Renewables

This roundtable event examined what could be done to maximise renewable energy, given its variable nature, and how it can play a significant role in meeting the energy demands of the future

On 21 June 2012, we hosted the fourth in a series of conversations to explore the key issues facing the renewables industry with keynote speaker Rachel Soloman Williams (Head of the Department of Energy and Climate Change's Feed-in-Tariffs Review).

Issues discussed and key outcomes

  • How would the proposed reductions in Feed-in-Tariffs (FiTs) affect the small and medium wind industry?
  • Challenges facing the small and medium wind market
  • How can the UK grow successful and profitable small and medium wind projects?
  • How can small and medium wind energy continue to play a significant role in the energy mix?

How would the proposed reductions in Feed-in Tariffs affect the small and medium wind industry?

To set the scene, the group was given a recap on two reviews being carried out at the time by the Department of Energy and Climate Change (DECC): the Renewables Obligation (RO) Banding Review and the Feed-in-Tariffs Comprehensive Review. The challenge for the Government and the small and medium wind industry was to find a balance between restricted finances, manufacturing opportunities and project development.

It was expected that the outcome of the reviews should provide long-term stability across the renewables sector out to 2020 but acknowledged that there would always be some political uncertainty.

What are the other challenges facing the small and medium wind market?

With many challenges facing the small and medium wind market, it was suggested that the industry should aim to win hearts and minds by:

  • Educating the public on where their electricity comes from
  • Briefing future investors (landowners, developers, financiers) on opportunities within the renewables sector
  • Publishing 'good news' stories, such as the joint press release from NatWest and the NFU that was picked up by the Guardian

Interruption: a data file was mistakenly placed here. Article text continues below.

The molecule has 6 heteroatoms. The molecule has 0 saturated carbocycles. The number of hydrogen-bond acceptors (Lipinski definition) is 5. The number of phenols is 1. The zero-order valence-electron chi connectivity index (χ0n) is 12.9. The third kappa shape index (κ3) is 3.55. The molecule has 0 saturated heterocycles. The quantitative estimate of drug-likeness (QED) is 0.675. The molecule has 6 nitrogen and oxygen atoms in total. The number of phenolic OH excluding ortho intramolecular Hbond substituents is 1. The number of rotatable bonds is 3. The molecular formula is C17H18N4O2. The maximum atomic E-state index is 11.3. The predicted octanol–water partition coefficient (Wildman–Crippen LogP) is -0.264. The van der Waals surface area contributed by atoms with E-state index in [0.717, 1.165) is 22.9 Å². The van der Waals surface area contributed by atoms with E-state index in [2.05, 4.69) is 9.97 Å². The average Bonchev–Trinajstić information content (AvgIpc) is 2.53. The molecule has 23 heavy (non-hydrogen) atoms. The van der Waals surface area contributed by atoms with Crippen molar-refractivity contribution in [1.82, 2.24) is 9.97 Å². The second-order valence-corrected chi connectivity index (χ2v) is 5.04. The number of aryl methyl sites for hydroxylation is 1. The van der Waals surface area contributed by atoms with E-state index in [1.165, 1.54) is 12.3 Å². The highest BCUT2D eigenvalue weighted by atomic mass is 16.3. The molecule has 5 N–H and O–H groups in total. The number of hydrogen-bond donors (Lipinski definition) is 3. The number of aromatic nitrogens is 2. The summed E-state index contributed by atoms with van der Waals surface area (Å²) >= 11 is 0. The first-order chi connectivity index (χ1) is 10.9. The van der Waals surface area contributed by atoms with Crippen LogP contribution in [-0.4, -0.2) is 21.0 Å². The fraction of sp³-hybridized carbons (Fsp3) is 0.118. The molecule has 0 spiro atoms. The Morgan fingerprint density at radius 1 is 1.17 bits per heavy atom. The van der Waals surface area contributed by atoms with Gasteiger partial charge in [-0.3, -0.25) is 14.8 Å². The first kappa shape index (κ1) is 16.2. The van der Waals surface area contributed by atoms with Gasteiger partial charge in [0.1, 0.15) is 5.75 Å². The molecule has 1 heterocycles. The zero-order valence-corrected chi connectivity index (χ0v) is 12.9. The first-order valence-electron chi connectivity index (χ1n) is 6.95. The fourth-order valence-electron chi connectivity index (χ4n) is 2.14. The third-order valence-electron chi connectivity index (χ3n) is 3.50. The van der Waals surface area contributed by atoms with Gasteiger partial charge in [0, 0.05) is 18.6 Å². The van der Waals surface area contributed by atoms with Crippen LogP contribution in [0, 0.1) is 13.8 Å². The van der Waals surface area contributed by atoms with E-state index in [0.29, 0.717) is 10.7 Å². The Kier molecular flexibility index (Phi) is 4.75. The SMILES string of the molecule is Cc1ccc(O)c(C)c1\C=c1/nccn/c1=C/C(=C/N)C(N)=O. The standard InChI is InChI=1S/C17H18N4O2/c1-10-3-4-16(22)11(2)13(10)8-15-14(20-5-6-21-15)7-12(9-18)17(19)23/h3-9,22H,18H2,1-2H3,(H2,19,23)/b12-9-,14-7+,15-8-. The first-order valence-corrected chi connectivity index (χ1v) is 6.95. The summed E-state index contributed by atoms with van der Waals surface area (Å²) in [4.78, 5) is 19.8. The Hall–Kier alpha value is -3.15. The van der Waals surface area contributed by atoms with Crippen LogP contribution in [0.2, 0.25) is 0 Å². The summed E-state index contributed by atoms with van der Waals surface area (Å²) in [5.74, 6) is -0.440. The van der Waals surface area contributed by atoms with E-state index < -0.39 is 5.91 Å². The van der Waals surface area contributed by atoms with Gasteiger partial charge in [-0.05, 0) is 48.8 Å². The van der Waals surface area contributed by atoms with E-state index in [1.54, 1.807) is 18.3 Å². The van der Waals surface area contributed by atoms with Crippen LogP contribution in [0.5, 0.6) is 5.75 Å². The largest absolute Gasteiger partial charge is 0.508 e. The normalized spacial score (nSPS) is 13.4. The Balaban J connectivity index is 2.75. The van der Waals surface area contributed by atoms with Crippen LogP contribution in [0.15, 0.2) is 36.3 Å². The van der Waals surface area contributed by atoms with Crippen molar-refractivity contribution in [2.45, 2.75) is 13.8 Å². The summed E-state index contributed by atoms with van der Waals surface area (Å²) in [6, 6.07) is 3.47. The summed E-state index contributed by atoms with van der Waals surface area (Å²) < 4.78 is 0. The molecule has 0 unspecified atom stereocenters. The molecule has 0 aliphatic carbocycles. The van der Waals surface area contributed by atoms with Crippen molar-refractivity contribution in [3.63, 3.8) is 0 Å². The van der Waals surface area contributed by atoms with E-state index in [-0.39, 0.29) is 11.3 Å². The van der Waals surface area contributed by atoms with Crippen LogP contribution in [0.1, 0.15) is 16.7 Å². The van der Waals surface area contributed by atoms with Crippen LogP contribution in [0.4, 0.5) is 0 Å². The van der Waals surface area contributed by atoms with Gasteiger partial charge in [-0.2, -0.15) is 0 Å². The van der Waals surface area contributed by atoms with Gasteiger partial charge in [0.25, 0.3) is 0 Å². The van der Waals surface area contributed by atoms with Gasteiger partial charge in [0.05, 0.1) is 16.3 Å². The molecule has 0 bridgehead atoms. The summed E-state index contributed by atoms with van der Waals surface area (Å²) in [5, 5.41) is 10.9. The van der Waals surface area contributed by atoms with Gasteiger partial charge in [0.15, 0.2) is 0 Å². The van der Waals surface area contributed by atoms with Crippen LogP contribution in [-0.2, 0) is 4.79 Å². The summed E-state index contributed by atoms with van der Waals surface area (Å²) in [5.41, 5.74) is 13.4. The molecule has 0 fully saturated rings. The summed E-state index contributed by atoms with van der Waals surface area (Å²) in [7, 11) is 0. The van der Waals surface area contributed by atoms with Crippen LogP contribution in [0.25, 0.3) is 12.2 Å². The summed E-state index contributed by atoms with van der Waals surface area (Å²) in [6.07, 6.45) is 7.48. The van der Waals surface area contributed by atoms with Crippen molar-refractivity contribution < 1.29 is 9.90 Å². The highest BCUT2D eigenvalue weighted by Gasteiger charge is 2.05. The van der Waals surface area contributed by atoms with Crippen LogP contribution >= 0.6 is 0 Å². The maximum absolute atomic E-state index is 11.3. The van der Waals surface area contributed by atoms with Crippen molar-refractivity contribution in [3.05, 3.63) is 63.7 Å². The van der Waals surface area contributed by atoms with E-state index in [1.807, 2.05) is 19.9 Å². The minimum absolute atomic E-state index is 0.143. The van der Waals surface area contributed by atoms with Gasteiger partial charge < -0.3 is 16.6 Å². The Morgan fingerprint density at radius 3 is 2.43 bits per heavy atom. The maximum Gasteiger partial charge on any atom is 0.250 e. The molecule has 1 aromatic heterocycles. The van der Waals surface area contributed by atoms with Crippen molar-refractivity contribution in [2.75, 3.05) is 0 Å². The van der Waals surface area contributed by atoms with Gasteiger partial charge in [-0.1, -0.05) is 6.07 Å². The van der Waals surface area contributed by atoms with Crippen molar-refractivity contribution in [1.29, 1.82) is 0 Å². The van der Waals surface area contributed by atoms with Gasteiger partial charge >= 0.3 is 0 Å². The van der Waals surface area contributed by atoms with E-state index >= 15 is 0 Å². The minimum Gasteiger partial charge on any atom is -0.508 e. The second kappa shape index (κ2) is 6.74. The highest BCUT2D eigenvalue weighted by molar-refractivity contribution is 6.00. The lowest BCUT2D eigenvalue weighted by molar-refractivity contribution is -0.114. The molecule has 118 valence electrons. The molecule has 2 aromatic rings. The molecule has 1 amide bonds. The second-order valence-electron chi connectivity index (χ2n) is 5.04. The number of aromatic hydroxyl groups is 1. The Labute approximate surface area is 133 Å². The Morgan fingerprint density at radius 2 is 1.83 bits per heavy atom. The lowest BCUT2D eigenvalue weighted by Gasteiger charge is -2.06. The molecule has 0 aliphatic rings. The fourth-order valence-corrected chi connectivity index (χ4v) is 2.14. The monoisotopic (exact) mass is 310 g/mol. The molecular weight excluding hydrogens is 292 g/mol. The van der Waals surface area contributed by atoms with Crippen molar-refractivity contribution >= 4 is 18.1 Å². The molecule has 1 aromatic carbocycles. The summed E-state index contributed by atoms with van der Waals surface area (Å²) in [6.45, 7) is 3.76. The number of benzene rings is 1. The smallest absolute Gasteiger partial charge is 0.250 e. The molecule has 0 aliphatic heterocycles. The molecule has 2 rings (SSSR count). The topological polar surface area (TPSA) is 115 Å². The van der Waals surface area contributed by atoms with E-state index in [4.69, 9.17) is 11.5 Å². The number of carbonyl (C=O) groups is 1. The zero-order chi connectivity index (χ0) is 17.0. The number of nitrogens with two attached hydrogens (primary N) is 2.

To support the industry, the Met Office would:

  • Provide planners, such as the Town and Country Planning Association and local authorities, with information and impartial advice to help them distinguish good sites for wind turbines from bad ones
  • Produce PowerPoint slides to support RenewableUK in its presentations to planners
  • Consider hosting future roundtables for the small and medium wind industry on planning issues and local grid connectivity.

How can the UK grow successful and profitable small and medium wind projects?

It was concluded that the small and medium wind industry needed to find ways of promoting the benefits of renewable energy in the UK. The group also felt that to ensure continued domestic growth, the industry should support farmers - not just wealthy landowners.

The Met Office agreed to support the industry by investigating the feasibility of creating a new UK 'power' forecast through its weather services for the public.

How do we ensure small and medium wind energy continues to play a significant role in the energy mix?

Everybody - Government, manufacturers, investors, developers and operators - was responsible, within their own remit, for delivering facts on the role of renewables in the UK's energy mix. The Met Office as a trusted and impartial scientific organisation, and now part of the Department for Business, Innovation and Skills, will support UK growth in this area by publishing facts about the UK's natural resources (e.g. wind, solar, tides) and linking them to the country's ability to generate power.

More information

Download a detailed summary of the roundtable here:

Renewables roundtable summary Renewables roundtable summary (PDF, 352 kB) (PDF).

Contact us

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Last updated: 24 January 2013